Our conscious thoughts can be realistic and accurate, they can also be irrational and unreasonable, they’re all part of being human. But too many negative thoughts can leave us feeling stuck. What can we do to help ourselves?
Thinking errors are also known as cognitive distortions, or Alcoholics Anonymous coined the phrase ‘stinking thinking’. They describe a flawed way of thinking that doesn’t match up with reality. Thinking errors are self-defeating and can become habitual. Recognise any of these thinking errors?
All or nothing mindset
Are you constantly on a diet or not on a diet? Exercising hard every day or glued to the sofa nightly? The all or nothing mindset is typical of many dieters. Finding and accepting that life has grey areas helps balance and consistency. We don’t have to throw the towel in if things don’t go to plan, nor should we berate ourselves either.
Placing negative or derogatory labels on things – or people – is easily done. Try replacing ‘I’m stupid, I can’t do this’ with ‘I made a mistake, I’ll try again’ or replacing ‘I’m useless at this’ with ‘I’m learning about this’.
Lots of us overgeneralise after a particular event or part of our life. How many of us have said things like ‘I’m no good at sports’ because we didn’t enjoy PE at school twenty years ago? These thoughts are self limiting and so can stop us achieving our ambitions.
Much as we’d like to, we can’t read people’s minds, not least Dave from the gym who you think is judging you for the small weights you’re lifting. It’s unlikely Dave’s even noticed how many kgs you’re using, and more likely that he’s absorbed in his own thoughts and/or reflection.
Fortune-telling and catastrophising
‘I’ll fail, I always do’ or ‘That diet won’t work for me, I’ll just put on weight again’. Nobody can see into the future and we risk our thoughts becoming self-fulfilling prophecies when we make negative predictions.
When these distorted thoughts happen repeatedly, we become stuck in a thinking error cycle.
How to stop thinking errors
Cognitive behavioural therapy (CBT) can help us make sense of our problems by breaking them down into 5 areas: situations, thoughts, emotions, physical feeling and actions. The approach suggests the 5 areas are interconnected and influence each other. CBT is structured and focused on current problems unlike other therapies that aim to address past issues. CBT is a talking therapy that’s available on the NHS, through a GP referral or privately. If you’re looking for a private practitioner we suggest you search through a reputable association such as British Association for Counselling and Psychotherapy (BACP)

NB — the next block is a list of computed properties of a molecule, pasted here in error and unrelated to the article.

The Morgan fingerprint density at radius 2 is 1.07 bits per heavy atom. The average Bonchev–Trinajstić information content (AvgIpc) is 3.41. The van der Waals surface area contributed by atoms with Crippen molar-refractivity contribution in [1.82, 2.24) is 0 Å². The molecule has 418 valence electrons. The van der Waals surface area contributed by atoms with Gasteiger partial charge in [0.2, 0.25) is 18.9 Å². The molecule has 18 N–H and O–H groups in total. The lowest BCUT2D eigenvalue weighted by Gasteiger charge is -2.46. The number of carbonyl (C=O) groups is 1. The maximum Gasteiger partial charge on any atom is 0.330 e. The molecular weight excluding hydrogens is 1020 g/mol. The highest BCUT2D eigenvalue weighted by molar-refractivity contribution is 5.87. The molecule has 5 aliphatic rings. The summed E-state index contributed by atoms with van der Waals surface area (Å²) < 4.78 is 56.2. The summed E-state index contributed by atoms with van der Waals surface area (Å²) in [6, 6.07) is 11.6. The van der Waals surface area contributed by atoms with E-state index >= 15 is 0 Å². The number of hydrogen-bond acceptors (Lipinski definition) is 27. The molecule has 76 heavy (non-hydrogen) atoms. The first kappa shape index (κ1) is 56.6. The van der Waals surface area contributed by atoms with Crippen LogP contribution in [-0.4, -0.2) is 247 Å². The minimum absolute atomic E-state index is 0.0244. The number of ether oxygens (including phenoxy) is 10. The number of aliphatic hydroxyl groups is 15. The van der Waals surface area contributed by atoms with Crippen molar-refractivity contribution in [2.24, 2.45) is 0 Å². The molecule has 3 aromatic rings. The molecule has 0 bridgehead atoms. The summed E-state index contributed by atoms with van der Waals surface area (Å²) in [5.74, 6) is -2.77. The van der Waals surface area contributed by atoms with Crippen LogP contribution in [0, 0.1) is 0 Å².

Make the change today
In order to change our thinking patterns, once we’ve recognised thinking errors we need to challenge them.
- Searching for exceptions to your thoughts can prove they aren’t 100% accurate. We don’t necessarily have to replace negative or destructive thoughts with perfectly positive ones, merely realistic ones.
- Look for double standards. Our daily lives are narrated with internal self-talk and chatter. But is what you’re saying to yourself fair? Is it kind? Most importantly, would you say it to a loved friend or family member? On contemplating a new fitness activity, internal thoughts for you might be: ‘You’re useless and never stick at anything, don’t bother trying,’ and yet, you’d say to a friend ‘that sounds like a great opportunity for change, go for it’.
No one wants to succumb to thinking errors and feel stuck forever. The initial effort seems vast but stick with it. Challenge and address those distortions and in time, your outlook will change and you’ll reap the benefits in the way you think, feel and act.